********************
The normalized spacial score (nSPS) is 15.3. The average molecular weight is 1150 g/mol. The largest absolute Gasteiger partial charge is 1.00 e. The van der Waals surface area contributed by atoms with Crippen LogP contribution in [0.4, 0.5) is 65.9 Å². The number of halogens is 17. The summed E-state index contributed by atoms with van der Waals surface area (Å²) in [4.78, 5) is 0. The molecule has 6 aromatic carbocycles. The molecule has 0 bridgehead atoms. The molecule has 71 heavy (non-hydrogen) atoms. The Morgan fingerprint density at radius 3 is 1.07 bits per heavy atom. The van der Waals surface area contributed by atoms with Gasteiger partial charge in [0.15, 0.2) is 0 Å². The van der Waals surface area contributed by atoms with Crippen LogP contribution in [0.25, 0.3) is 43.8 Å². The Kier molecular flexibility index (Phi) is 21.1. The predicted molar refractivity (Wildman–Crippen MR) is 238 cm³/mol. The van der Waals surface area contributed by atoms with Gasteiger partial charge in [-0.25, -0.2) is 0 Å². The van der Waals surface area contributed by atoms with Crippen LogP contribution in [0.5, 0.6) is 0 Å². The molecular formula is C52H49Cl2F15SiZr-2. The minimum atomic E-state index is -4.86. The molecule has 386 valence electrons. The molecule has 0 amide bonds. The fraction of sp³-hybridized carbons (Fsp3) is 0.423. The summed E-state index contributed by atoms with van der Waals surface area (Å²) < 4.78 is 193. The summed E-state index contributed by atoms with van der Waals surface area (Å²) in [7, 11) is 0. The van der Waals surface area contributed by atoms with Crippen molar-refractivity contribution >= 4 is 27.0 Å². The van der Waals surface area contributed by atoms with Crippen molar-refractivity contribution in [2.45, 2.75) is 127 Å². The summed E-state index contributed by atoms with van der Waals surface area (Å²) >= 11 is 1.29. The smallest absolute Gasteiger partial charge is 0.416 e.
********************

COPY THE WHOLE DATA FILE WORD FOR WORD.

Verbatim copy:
The normalized spacial score (nSPS) is 15.3. The average molecular weight is 1150 g/mol. The largest absolute Gasteiger partial charge is 1.00 e. The van der Waals surface area contributed by atoms with Crippen LogP contribution in [0.4, 0.5) is 65.9 Å². The number of halogens is 17. The summed E-state index contributed by atoms with van der Waals surface area (Å²) in [4.78, 5) is 0. The molecule has 6 aromatic carbocycles. The molecule has 0 bridgehead atoms. The molecule has 71 heavy (non-hydrogen) atoms. The Morgan fingerprint density at radius 3 is 1.07 bits per heavy atom. The van der Waals surface area contributed by atoms with Gasteiger partial charge in [0.15, 0.2) is 0 Å². The van der Waals surface area contributed by atoms with Crippen LogP contribution in [0.25, 0.3) is 43.8 Å². The Kier molecular flexibility index (Phi) is 21.1. The predicted molar refractivity (Wildman–Crippen MR) is 238 cm³/mol. The van der Waals surface area contributed by atoms with Gasteiger partial charge in [-0.25, -0.2) is 0 Å². The van der Waals surface area contributed by atoms with Crippen LogP contribution in [0.5, 0.6) is 0 Å². The molecular formula is C52H49Cl2F15SiZr-2. The minimum atomic E-state index is -4.86. The molecule has 386 valence electrons. The molecule has 0 amide bonds. The fraction of sp³-hybridized carbons (Fsp3) is 0.423. The summed E-state index contributed by atoms with van der Waals surface area (Å²) < 4.78 is 193. The summed E-state index contributed by atoms with van der Waals surface area (Å²) in [7, 11) is 0. The van der Waals surface area contributed by atoms with Crippen molar-refractivity contribution >= 4 is 27.0 Å². The van der Waals surface area contributed by atoms with Crippen molar-refractivity contribution in [2.45, 2.75) is 127 Å². The summed E-state index contributed by atoms with van der Waals surface area (Å²) >= 11 is 1.29. The smallest absolute Gasteiger partial charge is 0.416 e.